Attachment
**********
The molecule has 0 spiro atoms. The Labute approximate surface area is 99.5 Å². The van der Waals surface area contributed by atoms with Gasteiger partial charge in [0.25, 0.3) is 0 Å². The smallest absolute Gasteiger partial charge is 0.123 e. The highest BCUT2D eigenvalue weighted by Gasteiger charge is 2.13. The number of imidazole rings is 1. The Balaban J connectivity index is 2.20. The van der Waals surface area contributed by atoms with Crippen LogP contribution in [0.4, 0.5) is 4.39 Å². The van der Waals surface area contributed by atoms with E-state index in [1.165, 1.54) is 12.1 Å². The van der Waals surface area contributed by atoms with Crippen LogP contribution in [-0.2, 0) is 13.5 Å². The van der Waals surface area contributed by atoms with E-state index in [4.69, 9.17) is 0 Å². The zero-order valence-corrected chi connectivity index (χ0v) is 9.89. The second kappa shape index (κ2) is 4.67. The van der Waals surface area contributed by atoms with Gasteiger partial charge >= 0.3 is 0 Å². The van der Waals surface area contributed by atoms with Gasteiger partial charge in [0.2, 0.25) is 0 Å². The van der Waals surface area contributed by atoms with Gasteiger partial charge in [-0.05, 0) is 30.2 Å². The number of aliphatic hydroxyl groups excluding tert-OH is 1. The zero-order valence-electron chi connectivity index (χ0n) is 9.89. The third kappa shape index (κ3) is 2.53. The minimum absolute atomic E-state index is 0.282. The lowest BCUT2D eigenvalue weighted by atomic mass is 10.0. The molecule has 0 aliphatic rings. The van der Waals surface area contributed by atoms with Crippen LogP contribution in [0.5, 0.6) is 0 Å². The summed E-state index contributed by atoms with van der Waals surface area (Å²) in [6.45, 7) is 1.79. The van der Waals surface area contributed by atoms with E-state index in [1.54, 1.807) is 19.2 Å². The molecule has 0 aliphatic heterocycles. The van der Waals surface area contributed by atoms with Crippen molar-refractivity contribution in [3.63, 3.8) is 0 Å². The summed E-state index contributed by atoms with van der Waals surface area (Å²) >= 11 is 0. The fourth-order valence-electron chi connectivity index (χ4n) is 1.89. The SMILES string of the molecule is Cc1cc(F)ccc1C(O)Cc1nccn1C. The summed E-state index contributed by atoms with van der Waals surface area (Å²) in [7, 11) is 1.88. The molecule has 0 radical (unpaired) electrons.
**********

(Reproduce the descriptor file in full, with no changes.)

The molecule has 0 spiro atoms. The Labute approximate surface area is 99.5 Å². The van der Waals surface area contributed by atoms with Gasteiger partial charge in [0.25, 0.3) is 0 Å². The smallest absolute Gasteiger partial charge is 0.123 e. The highest BCUT2D eigenvalue weighted by Gasteiger charge is 2.13. The number of imidazole rings is 1. The Balaban J connectivity index is 2.20. The van der Waals surface area contributed by atoms with Crippen LogP contribution in [0.4, 0.5) is 4.39 Å². The van der Waals surface area contributed by atoms with E-state index in [1.165, 1.54) is 12.1 Å². The van der Waals surface area contributed by atoms with Crippen LogP contribution in [-0.2, 0) is 13.5 Å². The van der Waals surface area contributed by atoms with E-state index in [4.69, 9.17) is 0 Å². The zero-order valence-corrected chi connectivity index (χ0v) is 9.89. The second kappa shape index (κ2) is 4.67. The van der Waals surface area contributed by atoms with Gasteiger partial charge >= 0.3 is 0 Å². The van der Waals surface area contributed by atoms with Gasteiger partial charge in [0.2, 0.25) is 0 Å². The van der Waals surface area contributed by atoms with Gasteiger partial charge in [-0.05, 0) is 30.2 Å². The number of aliphatic hydroxyl groups excluding tert-OH is 1. The zero-order valence-electron chi connectivity index (χ0n) is 9.89. The third kappa shape index (κ3) is 2.53. The minimum absolute atomic E-state index is 0.282. The lowest BCUT2D eigenvalue weighted by atomic mass is 10.0. The molecule has 0 aliphatic rings. The van der Waals surface area contributed by atoms with Crippen LogP contribution in [0.5, 0.6) is 0 Å². The summed E-state index contributed by atoms with van der Waals surface area (Å²) in [6.45, 7) is 1.79. The van der Waals surface area contributed by atoms with E-state index in [1.54, 1.807) is 19.2 Å². The molecule has 0 aliphatic heterocycles. The van der Waals surface area contributed by atoms with Crippen molar-refractivity contribution in [3.63, 3.8) is 0 Å². The summed E-state index contributed by atoms with van der Waals surface area (Å²) >= 11 is 0. The fourth-order valence-electron chi connectivity index (χ4n) is 1.89. The SMILES string of the molecule is Cc1cc(F)ccc1C(O)Cc1nccn1C. The summed E-state index contributed by atoms with van der Waals surface area (Å²) in [7, 11) is 1.88. The molecule has 0 radical (unpaired) electrons.